Torin Frost is a freestylist from the Pacific Northwest. His music consists of singing odes to the elderberries, rapping flows for the Lion’s Mane, and improvising rhymes off the top of the brain. Torin’s main goal through music is to discombobulate the system, connecting us with Mother Earth and the cosmos one song at a time. For Torin, freestyling has been the greatest form of medicine, and he wants to share this beautiful gift with the rest of the world.
Jahnavi Veronica and Galen Hefferman
Jahnavi Veronica and Galen Hefferman weave their songs together with haunting vocal harmonies, plucked and bowed strings, percussion, and the willing voices of those who show up – creating soundscapes rooted in dreams and communications with nature.
They seek to create songs that can be a balm for challenging times, to transform and revive, and to open to a full hearted life, twisting the fibers of the dream world and the living world into one, speaking from the underground rivers that feed the springs that jump forth from wild willed places.
They make music as a way to give gifts to all who hear them, to the land they stand on, and to the clear stars above.
Lux Gypsum (all pronouns) is a queer, non-binary community-builder and space-holder offering their gifts at the intersection of interpersonal and cultural liberation. Lux has been learning and teaching about communication, conflict, and consent for over 6 years, and has recently been diving deep into learning about how our trauma and attachment systems impact our relationships. You can follow Lux's work and offerings on Instagram @healing.rising and by signing up for their newsletter at www.healingrising.com.
WORKSHOP: Giving & Receiving the Gift of Feedback
Giving and receiving loving, honest feedback is a key practice for collective liberation. Feedback is information that connects us to the world around us. Without knowing and adjusting to how we impact each other, we cannot be in the practice of right relationship. Shared in the spirit of collective liberation, feedback is a gift that supports our growth and helps us live our values. However, most of us are not practiced in seeking feedback or responding to feedback with understanding and openness. As a result, we withhold feedback in order to avoid conflict, missing the opportunity to support each other in the growth we need, individually and collectively. In this workshop, we will break through this pattern together by discussing and practicing how to give and receive feedback with grace and gratitude.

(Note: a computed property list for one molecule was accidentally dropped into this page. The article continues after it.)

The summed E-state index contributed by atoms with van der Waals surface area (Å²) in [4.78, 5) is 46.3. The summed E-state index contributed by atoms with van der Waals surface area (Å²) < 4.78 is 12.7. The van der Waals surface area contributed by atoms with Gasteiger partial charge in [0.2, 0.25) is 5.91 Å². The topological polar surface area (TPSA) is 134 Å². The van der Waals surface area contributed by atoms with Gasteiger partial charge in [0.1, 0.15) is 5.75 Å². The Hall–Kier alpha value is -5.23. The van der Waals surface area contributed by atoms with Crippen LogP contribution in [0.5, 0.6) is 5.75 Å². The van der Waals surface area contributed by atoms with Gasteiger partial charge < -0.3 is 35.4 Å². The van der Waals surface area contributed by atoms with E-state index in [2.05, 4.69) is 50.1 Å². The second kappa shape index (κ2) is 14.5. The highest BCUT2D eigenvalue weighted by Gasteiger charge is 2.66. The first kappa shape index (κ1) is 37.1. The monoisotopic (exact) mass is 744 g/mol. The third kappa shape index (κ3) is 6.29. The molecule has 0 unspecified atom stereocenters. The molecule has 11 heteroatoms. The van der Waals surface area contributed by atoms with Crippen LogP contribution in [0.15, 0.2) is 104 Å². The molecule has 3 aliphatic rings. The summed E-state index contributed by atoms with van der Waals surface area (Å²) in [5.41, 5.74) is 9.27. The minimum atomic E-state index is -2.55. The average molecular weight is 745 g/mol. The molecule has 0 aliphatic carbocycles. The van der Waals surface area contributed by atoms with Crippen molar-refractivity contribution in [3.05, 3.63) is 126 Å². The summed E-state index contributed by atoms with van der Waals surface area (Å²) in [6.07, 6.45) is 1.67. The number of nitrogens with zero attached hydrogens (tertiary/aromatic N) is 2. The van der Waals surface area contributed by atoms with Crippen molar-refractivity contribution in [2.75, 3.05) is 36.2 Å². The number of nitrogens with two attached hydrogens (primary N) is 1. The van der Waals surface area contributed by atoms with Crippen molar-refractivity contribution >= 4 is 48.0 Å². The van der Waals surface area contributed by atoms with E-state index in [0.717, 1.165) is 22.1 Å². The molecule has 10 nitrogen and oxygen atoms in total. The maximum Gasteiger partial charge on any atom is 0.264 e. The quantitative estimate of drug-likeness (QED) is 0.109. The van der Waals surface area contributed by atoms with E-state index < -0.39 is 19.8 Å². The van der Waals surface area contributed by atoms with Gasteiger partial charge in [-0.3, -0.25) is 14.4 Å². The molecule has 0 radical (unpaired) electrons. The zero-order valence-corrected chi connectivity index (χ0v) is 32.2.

Morgan Vanderpool, LICSW, is an elder millennial, queer, non-binary, white, neurospicy, ecologically and intersectionally-grounded: collective nervous system mechanic, collective trauma specialist, neuro-inclusive movement & restorative practice facilitator, choreographer and community builder, who has lived and worked across the Americas, y adora conectar en Español.
Morgan is dedicated to facilitating inclusive, accessible, mycelially-grounded and somatically abolitionist, restorative body-based practices, that strengthen our collective capacity to healthfully move with every neurospicy layer of our surviorship. So we may co-build thriving nervous and eco-systems- ONE BREATH AT A TIME.
"Mycelial Body-Based Approaches to Regenerative Relationships"
In our efforts to build communities who are in right-relationship with our ecology, we cannot bypass our biology. When at least 85% of our communication is non-verbal (aka. body language), let's get clearer about how to access our mycelial-like body as a regenerative resource for community connection & collaboration. This workshop centers our body as our primary resource for co-creating regenerative relationships. It'll offer an opportunity to learn about the power of our nervous systems' collective capacities, through focusing on our breath and movement, to more healthfully collaborate with our co-activated nervous systems.
Participants will receive:
- An immersion in body-based support, to better track their own nervous systems' patterns and capacities in relationships.
- Guided support of how to embody the restorative functions of mycelium in our nervous systems.
- Downloads about how to access consensual nervous system co-regulation to co-build a regenerative present & future.